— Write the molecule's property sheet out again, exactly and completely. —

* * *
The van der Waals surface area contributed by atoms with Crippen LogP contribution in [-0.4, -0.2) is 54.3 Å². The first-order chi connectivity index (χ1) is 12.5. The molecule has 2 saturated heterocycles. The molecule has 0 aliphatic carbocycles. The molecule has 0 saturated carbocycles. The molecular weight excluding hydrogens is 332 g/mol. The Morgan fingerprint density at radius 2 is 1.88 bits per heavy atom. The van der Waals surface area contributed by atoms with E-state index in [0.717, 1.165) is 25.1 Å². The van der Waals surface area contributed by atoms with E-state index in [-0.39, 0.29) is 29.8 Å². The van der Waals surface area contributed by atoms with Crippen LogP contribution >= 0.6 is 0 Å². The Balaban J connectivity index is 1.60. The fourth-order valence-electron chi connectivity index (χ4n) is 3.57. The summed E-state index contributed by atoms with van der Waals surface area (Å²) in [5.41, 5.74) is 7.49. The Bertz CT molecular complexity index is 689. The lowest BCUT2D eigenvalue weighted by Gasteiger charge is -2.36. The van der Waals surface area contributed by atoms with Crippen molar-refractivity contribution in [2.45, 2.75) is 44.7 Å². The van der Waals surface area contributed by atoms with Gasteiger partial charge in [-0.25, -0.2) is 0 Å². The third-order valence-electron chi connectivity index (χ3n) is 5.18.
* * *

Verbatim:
The van der Waals surface area contributed by atoms with Crippen LogP contribution in [-0.4, -0.2) is 54.3 Å². The first-order chi connectivity index (χ1) is 12.5. The molecule has 2 saturated heterocycles. The molecule has 0 aliphatic carbocycles. The molecule has 0 saturated carbocycles. The molecular weight excluding hydrogens is 332 g/mol. The Morgan fingerprint density at radius 2 is 1.88 bits per heavy atom. The van der Waals surface area contributed by atoms with E-state index in [0.717, 1.165) is 25.1 Å². The van der Waals surface area contributed by atoms with E-state index in [-0.39, 0.29) is 29.8 Å². The van der Waals surface area contributed by atoms with Crippen LogP contribution >= 0.6 is 0 Å². The Balaban J connectivity index is 1.60. The fourth-order valence-electron chi connectivity index (χ4n) is 3.57. The summed E-state index contributed by atoms with van der Waals surface area (Å²) in [5.41, 5.74) is 7.49. The Bertz CT molecular complexity index is 689. The lowest BCUT2D eigenvalue weighted by Gasteiger charge is -2.36. The van der Waals surface area contributed by atoms with Crippen molar-refractivity contribution in [2.45, 2.75) is 44.7 Å². The van der Waals surface area contributed by atoms with Gasteiger partial charge in [-0.25, -0.2) is 0 Å². The third-order valence-electron chi connectivity index (χ3n) is 5.18.